Q: What was your plan of attack for the OKC course?

A:  I planned to race whoever showed up, but potentially run a little more conservatively and ramp the pace down the last 10 miles. I wasn’t really able to pull the speed down but you race to the course and your competition.

Q: It was reported that you had an asthma attack during the race. Is that true? How were you able to cope/recover?

A:  I was having gradually worsening asthma problems the last 6-8 miles. I have dealt with it before in spring races and so I packed my inhaler. I’ve had some previous races derailed and it can make for a demoralizing and lonely last 10k. The inhaler is as much of a psychological tool as physical. I’m learning to try to breath and run a little differently to try to cope as well. I think it made the pace feel more difficult and thus my stomach was a little more unsettled. These things are all linked so I couldn’t fuel as well as could have been hoped and hydrating was not great because I feared a side ache.

Q: Were you able to take a moment during the race to enjoy the hometown crowd?

A:  I enjoyed the support but I was motivated to win and not entirely confident of my chances, so you try to conserve your energy mostly. I threw out lots of smiles, waves, and a few high fives to some buddies.

Q: How did you celebrate after the win?

A:  I was somewhat dehydrated afterward which upsets my stomach and a lot of the post race options provided don’t do it for me. I finally got my miracle cure, beer, far too much later and things started to improve from there. My family and girlfriend know that I sometimes am in a rough state after and so when we go out if I say that I need to lay down or am feeling nauseous, they know I’m serious, but usually it can pass fairly quickly once I absorb some fluids, but too much sugary sports drink or plain water usually exacerbate the problem. I basically ended up throwing up what I initially tried to get down, laying on the couch at Mcnellies until they finally brought me a beer.

I didn’t do any massive celebrating but I did chat with friends and my buddy, and last years winner, Jason Cook and I usually go get a celebratory drink or 2. I also have to point out that my high school English teacher and her family happened by us and she bought me a pint(so far my most substantive reward, as OKC offers zero prizes for winners) and said she had seen the tv coverage of the race. I’ve also received a ton of congrats from old friends, family, acquaintances, random Facebook friend requests, etc. We also had a get together this past weekend with my coworkers including Scott Smith, who won the 1/2 to celebrate everyone’s OKC experience.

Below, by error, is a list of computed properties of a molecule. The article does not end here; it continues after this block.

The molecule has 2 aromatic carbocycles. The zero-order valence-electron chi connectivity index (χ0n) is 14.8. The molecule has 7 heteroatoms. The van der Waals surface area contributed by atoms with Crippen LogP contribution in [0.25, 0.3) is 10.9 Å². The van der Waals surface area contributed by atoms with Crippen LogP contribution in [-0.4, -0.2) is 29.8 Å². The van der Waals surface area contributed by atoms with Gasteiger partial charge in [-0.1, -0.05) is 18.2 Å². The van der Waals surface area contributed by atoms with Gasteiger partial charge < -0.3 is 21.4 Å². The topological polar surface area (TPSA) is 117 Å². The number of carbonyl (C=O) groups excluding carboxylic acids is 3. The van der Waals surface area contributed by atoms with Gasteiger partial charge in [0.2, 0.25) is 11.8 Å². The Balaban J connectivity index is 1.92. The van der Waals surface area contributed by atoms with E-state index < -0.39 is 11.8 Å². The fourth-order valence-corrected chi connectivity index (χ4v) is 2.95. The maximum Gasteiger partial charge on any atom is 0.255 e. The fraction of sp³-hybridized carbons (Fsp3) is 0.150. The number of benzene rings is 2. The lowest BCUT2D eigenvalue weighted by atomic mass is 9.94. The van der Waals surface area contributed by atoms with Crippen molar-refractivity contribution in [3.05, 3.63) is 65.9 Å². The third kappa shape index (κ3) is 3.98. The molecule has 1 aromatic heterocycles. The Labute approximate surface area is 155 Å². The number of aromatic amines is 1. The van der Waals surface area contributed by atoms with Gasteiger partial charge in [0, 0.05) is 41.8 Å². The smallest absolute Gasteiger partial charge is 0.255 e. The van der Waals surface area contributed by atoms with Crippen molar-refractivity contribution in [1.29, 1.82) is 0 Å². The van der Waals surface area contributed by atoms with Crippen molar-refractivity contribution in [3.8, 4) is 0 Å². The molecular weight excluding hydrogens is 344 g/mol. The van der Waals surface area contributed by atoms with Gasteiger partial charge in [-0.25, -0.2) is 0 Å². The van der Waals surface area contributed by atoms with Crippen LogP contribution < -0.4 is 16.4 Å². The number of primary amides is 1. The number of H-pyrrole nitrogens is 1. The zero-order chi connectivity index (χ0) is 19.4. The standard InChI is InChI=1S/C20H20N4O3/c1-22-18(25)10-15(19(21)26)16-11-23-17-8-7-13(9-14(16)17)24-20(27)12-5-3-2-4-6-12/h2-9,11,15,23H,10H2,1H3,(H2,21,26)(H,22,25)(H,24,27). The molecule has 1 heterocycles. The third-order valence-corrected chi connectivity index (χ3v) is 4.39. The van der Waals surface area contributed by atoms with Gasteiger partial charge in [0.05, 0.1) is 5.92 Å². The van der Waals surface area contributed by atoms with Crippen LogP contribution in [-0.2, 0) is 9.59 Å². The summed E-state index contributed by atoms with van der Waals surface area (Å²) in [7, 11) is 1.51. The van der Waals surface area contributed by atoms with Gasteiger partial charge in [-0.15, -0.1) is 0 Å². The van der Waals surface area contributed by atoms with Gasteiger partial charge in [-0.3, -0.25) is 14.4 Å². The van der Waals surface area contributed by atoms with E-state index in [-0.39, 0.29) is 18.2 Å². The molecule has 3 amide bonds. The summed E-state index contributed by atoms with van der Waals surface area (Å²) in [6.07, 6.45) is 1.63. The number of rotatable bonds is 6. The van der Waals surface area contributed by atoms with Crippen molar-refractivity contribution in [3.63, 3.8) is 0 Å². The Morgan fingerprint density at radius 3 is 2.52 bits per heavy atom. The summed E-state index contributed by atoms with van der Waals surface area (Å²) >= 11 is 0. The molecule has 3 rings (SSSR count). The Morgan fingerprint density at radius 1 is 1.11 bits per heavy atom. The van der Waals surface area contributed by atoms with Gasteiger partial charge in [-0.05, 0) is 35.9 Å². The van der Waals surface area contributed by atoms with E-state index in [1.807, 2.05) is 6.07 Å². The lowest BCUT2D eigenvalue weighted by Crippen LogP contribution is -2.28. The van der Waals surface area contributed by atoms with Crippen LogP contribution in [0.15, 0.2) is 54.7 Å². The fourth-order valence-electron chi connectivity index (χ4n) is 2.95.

Q: What’s your dream race that you’d want to run?

A: I would like to run a couple of the marathon majors(Berlin, Tokyo), some really cool destination events( Big Sur, Avenue of the Giants,etc), and a few of the big trail ultras. I’m still attempting to get faster and attempt some longer events, I’m 32, but I also like to travel and make the most of my races. I still think it’s important to mix up your race schedule at times and prepare specifically for goal events a few times a year.

Q: What’s the next big race on your calendar?

A: I’m trying to get in some faster 5/10k type training this summer and then be fired up about training for a fast fall marathon(maybe 2) like Chicago, Philly or Cal international marathons. I had interest in competing at the US 50mile(an as yet unattempted distance for me)champs which are taking place in northern Wisconsin, where my girlfriend is from, but the high school coaching season won’t be conducive to that feat.

Many of us dream about just finishing top three in our gender or our age group in a race, and can’t even fathom winning  the whole shebang. Scott has managed to take the title in many races and still has his sites set on further achievements. Good luck to Scott in his future efforts as I’m sure the Run Oklahoma Community will be following and cheering along.

May 2015 – Oklahoma City Area Races